Viewing cable 05TOKYO1331
Title: VIEWPOINT OF THE SOUTH KOREAN EMBASSY IN TOKYO

IdentifierCreatedReleasedClassificationOrigin
05TOKYO13312005-03-07 09:18:00 2011-08-30 01:44:00 CONFIDENTIAL Embassy Tokyo
This record is a partial extract of the original cable. The full text of the original cable is not available.
C O N F I D E N T I A L TOKYO 001331 
 
SIPDIS 
 
E.O. 12958: DECL: 03/06/2015 
TAGS: PARM PREL JA KS KN CH MNNUC
SUBJECT: VIEWPOINT OF THE SOUTH KOREAN EMBASSY IN TOKYO 
 
 
Classified By: CHARGE D'AFFAIRES MICHAEL W. MICHALAK FOR REASONS 1.4 (b 
),(d). 
 
¶1. (C) ROK Deputy Chief of Mission in Tokyo, Choo Kyu-ho, 
accompanied by First Secretary Jeong Woon-jin, conveyed his 
embassy's viewpoints on North Korea, China, and the status of 
Japan-ROK bilateral relations at a March 7, 2005 lunch with 
the Charge.  DCM Choo presented a rather dismal assessment of 
the prospects for improving Japan-ROK relations in this "Year 
of Friendship" between the two countries.  While 2005 marks 
the 40th anniversary of the establishment of diplomatic 
relations between Japan and the ROK, DCM Choo pointed out 
that it is also the 100th anniversary of the Second 
Japan-Korea Agreement under which Korea became a protectorate 
of Japan.  He also mentioned President Roh Moo-hyun's speech 
marking this year's anniversary of the March 1, 1919 
Independence Movement in which Roh made an explicit 
comparison between the DPRK's abduction of Japanese citizens 
in the 1970s, and the forced relocation of Korean citizens by 
Japan during the period of annexation and occupation by 
Japan.  DCM Choo went on to cite a bill recently submitted to 
the Shimane Prefectural Assembly in Japan that would 
designate a "Takeshima Island Day" in Japan (an island 
claimed by the ROK) and the upcoming April release of a new 
middle school history textbook in Japan as major further 
barriers in the relationship.  He confirmed that as a result 
of these irritants, Foreign Minister Ban Ki-moon had 
postponed his March 11, 2005 visit to Japan.  DCM Choo said 
there was now even some doubt over an exchange of summit 
visits this year between Prime Minister Koizumi and President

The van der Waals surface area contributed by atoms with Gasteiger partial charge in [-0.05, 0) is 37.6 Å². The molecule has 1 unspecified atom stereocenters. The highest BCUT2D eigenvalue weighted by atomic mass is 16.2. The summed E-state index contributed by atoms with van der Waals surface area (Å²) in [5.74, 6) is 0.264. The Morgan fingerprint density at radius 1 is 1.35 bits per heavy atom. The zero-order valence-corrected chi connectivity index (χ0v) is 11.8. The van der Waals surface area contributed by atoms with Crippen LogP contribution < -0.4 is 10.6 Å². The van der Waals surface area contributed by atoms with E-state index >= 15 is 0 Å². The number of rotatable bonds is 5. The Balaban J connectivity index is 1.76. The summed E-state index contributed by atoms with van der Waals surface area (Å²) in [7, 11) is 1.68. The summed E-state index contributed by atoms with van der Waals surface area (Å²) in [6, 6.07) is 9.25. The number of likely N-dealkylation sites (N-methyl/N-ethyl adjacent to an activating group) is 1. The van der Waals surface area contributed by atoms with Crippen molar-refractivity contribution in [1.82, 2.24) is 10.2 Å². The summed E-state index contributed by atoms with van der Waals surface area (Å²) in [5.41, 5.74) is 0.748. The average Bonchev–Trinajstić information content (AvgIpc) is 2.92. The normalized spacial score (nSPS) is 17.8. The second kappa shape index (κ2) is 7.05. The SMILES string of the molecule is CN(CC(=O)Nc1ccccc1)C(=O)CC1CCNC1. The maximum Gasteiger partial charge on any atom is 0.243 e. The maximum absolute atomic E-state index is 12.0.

Roh.  "It will now be a much tougher year in bilateral 
relations between the ROK and Japan," Choo said.  He added 
that people-to-people interchange will continue to grow, but 
said he is now "very much concerned about the status of 
state-to-state relations." 
 
Unhappy with Tokyo's Approach to FTA 
------------------------------------ 
 
¶2.  (C) DCM Choo was highly critical of the Japanese 
government's current proposal for negotiating a Japan-ROK 
Free Trade Agreement.  Prime Minister Koizumi and President 
Roh agreed last year that Japan and South Korea would 
conclude an FTA by the end of 2005, but DCM Choo said that 
negotiations have not even begun.  He said that is because 
the Japanese government has proposed across-the-board tariff 
reductions of 50 percent or less.  He said this would require 
only minor concessions by the Japanese, making it impossible 
for the ROKG to sell such an FTA to the South Korean 
industrial sector.  DCM Choo said METI Minister Nakagawa had 
recently asked to meet with ROK Trade Minister Kim Hyun-jong 
in an attempt to break the impasse, but that Kim had refused 
to meet with him until the Japanese government expresses some 
willingness to negotiate a "real FTA;" one that would 
significantly lower tariffs and expand trade. 
 
DPRK, China, and the United States 
---------------------------------- 
 
¶3.  (C) During his discussion with the Charge, DCM Choo also 
expressed his "personal views" regarding the security 
situation on the Korean peninsula.  On the DPRK nuclear 
issue, DCM Choo said he believes Kim Jong-il is a contrarian 
by nature, and that even if a Six-Party negotiation is 
undertaken, "it will be very difficult to get to CVID."  DCM 
Choo said that the eventual collapse of the DPRK will be 
impossible for South Korea to control.  He called this the 
ROK's "agony."  Finally, he said, although many view 
President Roh as being pro-Pyongyang, the truth is there have 
been no meaningful contacts between North and South Korea 
since former president Kim Dae-jung traveled to Pyongyang in 
June 2000.  As a result, Choo said, "President Roh has grown 
very cool towards the North."  DCM Choo predicted that "a 
certain level" of people-to-people exchange and economic 
activity will continue between North and South Korea, but 
said "no major breakthrough is likely." 
 
¶4.  (C) Finally, when asked about China's role on the 
peninsula, DCM Choo stated that there is a big gap in 
relations between Japan and China, and between Japan and the 
two Koreas, but also noted that a large gap has opened up 
between China and South Korea over the "Kingdom of Kogoryo" 
issue.  For that reason, he said, "the ROK needs a moderate, 
benign power like the United States" to help assure its 
future. 
MICHALAK